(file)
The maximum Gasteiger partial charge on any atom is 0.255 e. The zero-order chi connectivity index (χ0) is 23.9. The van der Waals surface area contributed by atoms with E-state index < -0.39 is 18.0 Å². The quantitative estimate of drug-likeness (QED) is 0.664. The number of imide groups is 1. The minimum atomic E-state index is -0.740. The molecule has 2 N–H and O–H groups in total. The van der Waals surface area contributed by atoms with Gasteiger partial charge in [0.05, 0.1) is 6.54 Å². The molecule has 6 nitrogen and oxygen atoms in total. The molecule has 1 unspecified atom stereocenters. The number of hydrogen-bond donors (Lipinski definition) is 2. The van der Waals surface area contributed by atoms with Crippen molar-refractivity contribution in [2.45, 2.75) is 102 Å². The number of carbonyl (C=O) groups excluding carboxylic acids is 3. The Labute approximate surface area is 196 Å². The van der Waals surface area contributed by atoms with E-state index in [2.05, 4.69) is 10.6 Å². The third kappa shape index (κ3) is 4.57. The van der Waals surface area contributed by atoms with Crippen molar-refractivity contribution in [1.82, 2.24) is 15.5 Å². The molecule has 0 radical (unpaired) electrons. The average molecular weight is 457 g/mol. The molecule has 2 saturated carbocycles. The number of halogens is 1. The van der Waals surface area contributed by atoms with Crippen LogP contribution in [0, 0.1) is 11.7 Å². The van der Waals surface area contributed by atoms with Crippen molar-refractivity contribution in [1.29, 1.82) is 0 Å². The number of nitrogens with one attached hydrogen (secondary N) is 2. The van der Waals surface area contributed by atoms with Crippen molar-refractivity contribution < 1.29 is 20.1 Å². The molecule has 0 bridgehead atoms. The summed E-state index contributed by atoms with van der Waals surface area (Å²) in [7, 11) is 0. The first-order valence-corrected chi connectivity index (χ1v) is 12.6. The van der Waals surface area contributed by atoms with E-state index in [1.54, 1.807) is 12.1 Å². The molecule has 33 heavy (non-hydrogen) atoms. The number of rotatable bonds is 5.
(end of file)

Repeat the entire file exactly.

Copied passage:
The maximum Gasteiger partial charge on any atom is 0.255 e. The zero-order chi connectivity index (χ0) is 23.9. The van der Waals surface area contributed by atoms with E-state index < -0.39 is 18.0 Å². The quantitative estimate of drug-likeness (QED) is 0.664. The number of imide groups is 1. The minimum atomic E-state index is -0.740. The molecule has 2 N–H and O–H groups in total. The van der Waals surface area contributed by atoms with Gasteiger partial charge in [0.05, 0.1) is 6.54 Å². The molecule has 6 nitrogen and oxygen atoms in total. The molecule has 1 unspecified atom stereocenters. The number of hydrogen-bond donors (Lipinski definition) is 2. The van der Waals surface area contributed by atoms with Crippen molar-refractivity contribution in [2.45, 2.75) is 102 Å². The number of carbonyl (C=O) groups excluding carboxylic acids is 3. The Labute approximate surface area is 196 Å². The van der Waals surface area contributed by atoms with E-state index in [2.05, 4.69) is 10.6 Å². The third kappa shape index (κ3) is 4.57. The van der Waals surface area contributed by atoms with Crippen molar-refractivity contribution in [1.82, 2.24) is 15.5 Å². The molecule has 0 radical (unpaired) electrons. The average molecular weight is 457 g/mol. The molecule has 2 saturated carbocycles. The number of halogens is 1. The van der Waals surface area contributed by atoms with Crippen LogP contribution in [0, 0.1) is 11.7 Å². The van der Waals surface area contributed by atoms with Crippen molar-refractivity contribution in [1.29, 1.82) is 0 Å². The number of nitrogens with one attached hydrogen (secondary N) is 2. The van der Waals surface area contributed by atoms with Crippen molar-refractivity contribution < 1.29 is 20.1 Å². The molecule has 0 bridgehead atoms. The summed E-state index contributed by atoms with van der Waals surface area (Å²) in [7, 11) is 0. The first-order valence-corrected chi connectivity index (χ1v) is 12.6. The van der Waals surface area contributed by atoms with E-state index in [1.54, 1.807) is 12.1 Å². The molecule has 33 heavy (non-hydrogen) atoms. The number of rotatable bonds is 5.